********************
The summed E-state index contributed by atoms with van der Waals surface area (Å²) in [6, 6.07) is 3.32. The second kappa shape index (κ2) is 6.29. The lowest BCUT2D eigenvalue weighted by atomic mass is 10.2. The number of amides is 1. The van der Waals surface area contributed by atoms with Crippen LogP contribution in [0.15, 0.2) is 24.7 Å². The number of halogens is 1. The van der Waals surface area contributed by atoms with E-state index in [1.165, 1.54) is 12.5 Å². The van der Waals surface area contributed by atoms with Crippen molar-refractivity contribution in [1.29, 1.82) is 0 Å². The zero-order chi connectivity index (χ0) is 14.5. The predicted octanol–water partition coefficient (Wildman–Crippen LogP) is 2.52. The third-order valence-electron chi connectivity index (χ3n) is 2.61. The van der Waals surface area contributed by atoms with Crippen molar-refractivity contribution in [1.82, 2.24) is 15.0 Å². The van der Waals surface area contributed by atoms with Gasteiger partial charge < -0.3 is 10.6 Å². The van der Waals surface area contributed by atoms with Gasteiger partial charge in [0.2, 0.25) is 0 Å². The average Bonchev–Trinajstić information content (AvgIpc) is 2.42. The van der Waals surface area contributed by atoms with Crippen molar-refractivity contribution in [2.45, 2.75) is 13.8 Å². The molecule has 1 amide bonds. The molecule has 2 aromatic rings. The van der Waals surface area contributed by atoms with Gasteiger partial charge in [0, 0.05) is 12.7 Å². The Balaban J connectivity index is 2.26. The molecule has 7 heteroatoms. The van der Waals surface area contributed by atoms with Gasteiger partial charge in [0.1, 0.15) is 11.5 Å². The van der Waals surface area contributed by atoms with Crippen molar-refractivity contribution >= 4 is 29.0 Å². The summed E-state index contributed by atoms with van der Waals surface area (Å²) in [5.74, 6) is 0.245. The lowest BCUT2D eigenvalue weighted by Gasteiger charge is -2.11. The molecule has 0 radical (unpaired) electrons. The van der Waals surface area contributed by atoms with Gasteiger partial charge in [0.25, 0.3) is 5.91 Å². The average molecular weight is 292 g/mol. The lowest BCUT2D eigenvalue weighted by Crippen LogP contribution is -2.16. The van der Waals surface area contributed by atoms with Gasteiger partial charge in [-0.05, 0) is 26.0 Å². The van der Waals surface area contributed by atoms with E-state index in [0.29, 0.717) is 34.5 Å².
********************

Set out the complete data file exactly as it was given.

The summed E-state index contributed by atoms with van der Waals surface area (Å²) in [6, 6.07) is 3.32. The second kappa shape index (κ2) is 6.29. The lowest BCUT2D eigenvalue weighted by atomic mass is 10.2. The number of amides is 1. The van der Waals surface area contributed by atoms with Crippen LogP contribution in [0.15, 0.2) is 24.7 Å². The number of halogens is 1. The van der Waals surface area contributed by atoms with E-state index in [1.165, 1.54) is 12.5 Å². The van der Waals surface area contributed by atoms with Crippen molar-refractivity contribution in [1.29, 1.82) is 0 Å². The zero-order chi connectivity index (χ0) is 14.5. The predicted octanol–water partition coefficient (Wildman–Crippen LogP) is 2.52. The third-order valence-electron chi connectivity index (χ3n) is 2.61. The van der Waals surface area contributed by atoms with Crippen molar-refractivity contribution in [1.82, 2.24) is 15.0 Å². The van der Waals surface area contributed by atoms with Gasteiger partial charge < -0.3 is 10.6 Å². The van der Waals surface area contributed by atoms with Gasteiger partial charge in [0.2, 0.25) is 0 Å². The average Bonchev–Trinajstić information content (AvgIpc) is 2.42. The van der Waals surface area contributed by atoms with Crippen molar-refractivity contribution in [2.45, 2.75) is 13.8 Å². The molecule has 1 amide bonds. The molecule has 2 aromatic rings. The van der Waals surface area contributed by atoms with Gasteiger partial charge in [0, 0.05) is 12.7 Å². The Balaban J connectivity index is 2.26. The molecule has 7 heteroatoms. The van der Waals surface area contributed by atoms with Gasteiger partial charge in [0.1, 0.15) is 11.5 Å². The van der Waals surface area contributed by atoms with Crippen molar-refractivity contribution >= 4 is 29.0 Å². The summed E-state index contributed by atoms with van der Waals surface area (Å²) in [5.74, 6) is 0.245. The lowest BCUT2D eigenvalue weighted by Gasteiger charge is -2.11. The molecule has 0 radical (unpaired) electrons. The van der Waals surface area contributed by atoms with Gasteiger partial charge in [0.25, 0.3) is 5.91 Å². The average molecular weight is 292 g/mol. The lowest BCUT2D eigenvalue weighted by Crippen LogP contribution is -2.16. The van der Waals surface area contributed by atoms with Gasteiger partial charge in [-0.05, 0) is 26.0 Å². The van der Waals surface area contributed by atoms with E-state index in [0.29, 0.717) is 34.5 Å².